Functional Plant Biology Functional Plant Biology Society
Plant function and evolutionary biology
RESEARCH ARTICLE

Roles played by invertase and gene expression in the development of the horn-shaped gall on leaves of Rhus chinensis

Zhen-Yuan Ruan A B C , Xiao-Ming Chen A B D , Pu Yang A B and Bing-Yi Wang A B
+ Author Affiliations
- Author Affiliations

A The Research Institute of Resource Insects, Chinese Academy of Forestry, Bailong Si, Bailong Road, Panlong District, Kunming, China.

B Key Laboratory of Cultivation and Utilisation of Resource Insects of State Forestry Administration, Bailong Si, Bailong Road, Panlong District, Kunming, China.

C Department of Landscape Architecture, Yunnan Forestry Technological College, Jindian 1, Chuanjin Road, Panlong District, Kunming, China.

D Corresponding author. Email: cafcxm@139.com

Functional Plant Biology 44(12) 1160-1170 https://doi.org/10.1071/FP16436
Submitted: 16 December 2016  Accepted: 17 July 2017   Published: 15 August 2017

Abstract

The present study deals with the growth and development of the horn-shaped gall, which is induced by Schlechtendalia chinensis Bell. on leaves of Rhus chinensis Mill. The relationship between gall formers and their host plants was investigated by means of the activities of various invertases, the expressions of the cell wall invertase gene (INV2), and vacuolar invertase gene (INV3) during gall development. Our results show that the increase in the sink strength of the galls required cell wall invertase and vacuolar invertase, and that vacuolar invertase had a particular impact during the early development. In addition, vacuolar invertase activity was always significantly higher in galls than in leaves. However, ionically bound cell wall invertase showed a slightly significant increased activity level when compared with the leaves after galls had entered the fast growing period. This result indicates that vacuolar invertase is related to the rapid expansion of the galls, but ionically bound cell wall invertase is involved in the rapid growth of tissues. The enhanced activity of cell wall invertase and the expression of INV2 may be a plant response to a gall-induced stress. Cytoplasmic invertase that acts as a maintenance enzyme, or takes part in the production of secondary metabolites, was elevated when intracellular acid invertase activity decreased.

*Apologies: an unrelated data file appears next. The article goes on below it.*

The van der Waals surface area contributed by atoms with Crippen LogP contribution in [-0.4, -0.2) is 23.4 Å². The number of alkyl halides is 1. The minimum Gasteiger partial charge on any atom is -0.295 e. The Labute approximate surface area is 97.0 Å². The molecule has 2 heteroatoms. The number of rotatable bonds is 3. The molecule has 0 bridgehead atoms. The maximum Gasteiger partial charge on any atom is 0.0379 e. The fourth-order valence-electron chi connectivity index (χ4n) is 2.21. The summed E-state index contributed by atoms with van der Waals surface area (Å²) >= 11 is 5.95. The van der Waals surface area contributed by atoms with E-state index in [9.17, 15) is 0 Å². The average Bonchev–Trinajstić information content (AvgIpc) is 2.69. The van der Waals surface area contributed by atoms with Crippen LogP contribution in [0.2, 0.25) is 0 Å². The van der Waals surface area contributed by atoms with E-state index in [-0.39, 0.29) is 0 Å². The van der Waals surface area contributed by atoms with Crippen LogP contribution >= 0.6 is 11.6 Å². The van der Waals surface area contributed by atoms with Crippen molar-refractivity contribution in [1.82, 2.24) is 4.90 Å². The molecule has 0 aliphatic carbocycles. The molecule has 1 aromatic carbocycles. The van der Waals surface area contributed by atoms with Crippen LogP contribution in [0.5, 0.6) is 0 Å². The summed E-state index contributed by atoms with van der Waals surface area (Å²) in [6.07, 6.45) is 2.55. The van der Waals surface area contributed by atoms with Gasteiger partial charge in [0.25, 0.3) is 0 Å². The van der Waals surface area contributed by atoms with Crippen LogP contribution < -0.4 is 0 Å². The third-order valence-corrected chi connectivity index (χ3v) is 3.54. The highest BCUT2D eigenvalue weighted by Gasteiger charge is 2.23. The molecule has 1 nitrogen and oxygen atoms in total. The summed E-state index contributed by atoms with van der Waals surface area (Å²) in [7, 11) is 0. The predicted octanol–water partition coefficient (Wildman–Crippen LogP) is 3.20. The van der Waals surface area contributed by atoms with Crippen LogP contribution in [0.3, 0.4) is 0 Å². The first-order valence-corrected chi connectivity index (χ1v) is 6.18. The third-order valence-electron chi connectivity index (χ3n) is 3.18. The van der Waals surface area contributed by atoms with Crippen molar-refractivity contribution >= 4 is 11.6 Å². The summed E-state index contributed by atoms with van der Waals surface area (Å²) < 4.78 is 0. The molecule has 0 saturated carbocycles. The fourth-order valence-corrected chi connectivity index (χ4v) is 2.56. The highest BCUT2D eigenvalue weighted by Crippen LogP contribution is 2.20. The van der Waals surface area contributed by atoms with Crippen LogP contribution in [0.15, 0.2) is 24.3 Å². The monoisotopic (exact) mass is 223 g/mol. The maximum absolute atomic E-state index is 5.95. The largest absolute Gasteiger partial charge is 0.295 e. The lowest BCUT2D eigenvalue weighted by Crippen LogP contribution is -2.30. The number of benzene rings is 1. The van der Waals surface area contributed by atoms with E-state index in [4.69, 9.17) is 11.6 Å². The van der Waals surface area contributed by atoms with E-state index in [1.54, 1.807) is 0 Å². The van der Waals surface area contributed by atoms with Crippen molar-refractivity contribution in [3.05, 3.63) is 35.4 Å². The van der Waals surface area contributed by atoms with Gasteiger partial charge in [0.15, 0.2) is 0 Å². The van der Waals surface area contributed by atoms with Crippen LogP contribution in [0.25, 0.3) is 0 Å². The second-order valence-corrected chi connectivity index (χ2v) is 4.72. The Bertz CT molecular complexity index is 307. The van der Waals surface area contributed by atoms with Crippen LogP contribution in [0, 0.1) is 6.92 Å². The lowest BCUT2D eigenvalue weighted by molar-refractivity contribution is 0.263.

Additional keywords: organ expansion, plant–insect relationship, rapid growth of tissue, secondary metabolites, sink strength, stress response.


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